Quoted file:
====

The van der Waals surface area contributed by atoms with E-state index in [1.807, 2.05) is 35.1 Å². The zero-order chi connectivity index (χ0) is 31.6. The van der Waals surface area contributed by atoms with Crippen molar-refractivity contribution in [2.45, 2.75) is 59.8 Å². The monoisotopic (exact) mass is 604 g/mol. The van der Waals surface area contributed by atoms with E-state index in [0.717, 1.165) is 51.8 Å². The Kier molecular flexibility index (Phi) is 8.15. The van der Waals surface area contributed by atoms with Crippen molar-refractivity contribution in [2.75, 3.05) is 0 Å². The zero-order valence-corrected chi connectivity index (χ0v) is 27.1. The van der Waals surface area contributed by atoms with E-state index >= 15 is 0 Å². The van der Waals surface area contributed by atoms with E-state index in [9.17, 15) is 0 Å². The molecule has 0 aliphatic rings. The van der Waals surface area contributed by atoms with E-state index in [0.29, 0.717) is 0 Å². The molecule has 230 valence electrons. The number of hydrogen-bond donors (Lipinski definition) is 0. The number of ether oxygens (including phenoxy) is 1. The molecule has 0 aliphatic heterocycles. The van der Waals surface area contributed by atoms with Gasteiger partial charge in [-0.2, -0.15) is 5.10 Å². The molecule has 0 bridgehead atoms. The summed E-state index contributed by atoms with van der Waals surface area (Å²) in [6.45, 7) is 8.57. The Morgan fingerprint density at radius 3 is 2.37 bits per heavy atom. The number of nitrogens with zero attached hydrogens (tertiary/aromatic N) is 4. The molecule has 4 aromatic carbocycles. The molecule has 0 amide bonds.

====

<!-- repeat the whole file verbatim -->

The van der Waals surface area contributed by atoms with E-state index in [1.807, 2.05) is 35.1 Å². The zero-order chi connectivity index (χ0) is 31.6. The van der Waals surface area contributed by atoms with Crippen molar-refractivity contribution in [2.45, 2.75) is 59.8 Å². The monoisotopic (exact) mass is 604 g/mol. The van der Waals surface area contributed by atoms with E-state index in [0.717, 1.165) is 51.8 Å². The Kier molecular flexibility index (Phi) is 8.15. The van der Waals surface area contributed by atoms with Crippen molar-refractivity contribution in [2.75, 3.05) is 0 Å². The zero-order valence-corrected chi connectivity index (χ0v) is 27.1. The van der Waals surface area contributed by atoms with E-state index >= 15 is 0 Å². The van der Waals surface area contributed by atoms with E-state index in [9.17, 15) is 0 Å². The molecule has 0 aliphatic rings. The van der Waals surface area contributed by atoms with E-state index in [0.29, 0.717) is 0 Å². The molecule has 230 valence electrons. The number of hydrogen-bond donors (Lipinski definition) is 0. The number of ether oxygens (including phenoxy) is 1. The molecule has 0 aliphatic heterocycles. The van der Waals surface area contributed by atoms with Gasteiger partial charge in [-0.2, -0.15) is 5.10 Å². The molecule has 0 bridgehead atoms. The summed E-state index contributed by atoms with van der Waals surface area (Å²) in [6.45, 7) is 8.57. The Morgan fingerprint density at radius 3 is 2.37 bits per heavy atom. The number of nitrogens with zero attached hydrogens (tertiary/aromatic N) is 4. The molecule has 4 aromatic carbocycles. The molecule has 0 amide bonds.